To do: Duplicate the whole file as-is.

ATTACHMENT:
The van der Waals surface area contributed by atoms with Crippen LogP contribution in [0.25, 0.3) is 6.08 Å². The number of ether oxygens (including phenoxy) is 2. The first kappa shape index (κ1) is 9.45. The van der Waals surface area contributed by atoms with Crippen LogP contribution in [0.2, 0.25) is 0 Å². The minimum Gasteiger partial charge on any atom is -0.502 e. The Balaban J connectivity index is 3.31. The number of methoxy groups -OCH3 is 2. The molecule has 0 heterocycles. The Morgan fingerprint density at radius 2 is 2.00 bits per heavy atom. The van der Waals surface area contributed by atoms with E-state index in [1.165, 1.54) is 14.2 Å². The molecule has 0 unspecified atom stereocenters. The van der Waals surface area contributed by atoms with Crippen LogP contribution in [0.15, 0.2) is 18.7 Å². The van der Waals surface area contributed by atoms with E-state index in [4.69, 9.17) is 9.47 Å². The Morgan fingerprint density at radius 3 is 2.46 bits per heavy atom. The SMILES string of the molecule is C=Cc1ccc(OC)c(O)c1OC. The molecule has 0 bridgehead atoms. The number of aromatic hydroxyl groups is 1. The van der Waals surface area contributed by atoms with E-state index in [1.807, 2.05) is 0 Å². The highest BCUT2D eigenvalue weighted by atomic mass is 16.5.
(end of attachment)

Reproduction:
The van der Waals surface area contributed by atoms with Crippen LogP contribution in [0.25, 0.3) is 6.08 Å². The number of ether oxygens (including phenoxy) is 2. The first kappa shape index (κ1) is 9.45. The van der Waals surface area contributed by atoms with Crippen LogP contribution in [0.2, 0.25) is 0 Å². The minimum Gasteiger partial charge on any atom is -0.502 e. The Balaban J connectivity index is 3.31. The number of methoxy groups -OCH3 is 2. The molecule has 0 heterocycles. The Morgan fingerprint density at radius 2 is 2.00 bits per heavy atom. The van der Waals surface area contributed by atoms with E-state index in [1.165, 1.54) is 14.2 Å². The molecule has 0 unspecified atom stereocenters. The van der Waals surface area contributed by atoms with Crippen LogP contribution in [0.15, 0.2) is 18.7 Å². The van der Waals surface area contributed by atoms with E-state index in [4.69, 9.17) is 9.47 Å². The Morgan fingerprint density at radius 3 is 2.46 bits per heavy atom. The SMILES string of the molecule is C=Cc1ccc(OC)c(O)c1OC. The molecule has 0 bridgehead atoms. The number of aromatic hydroxyl groups is 1. The van der Waals surface area contributed by atoms with E-state index in [1.807, 2.05) is 0 Å². The highest BCUT2D eigenvalue weighted by atomic mass is 16.5.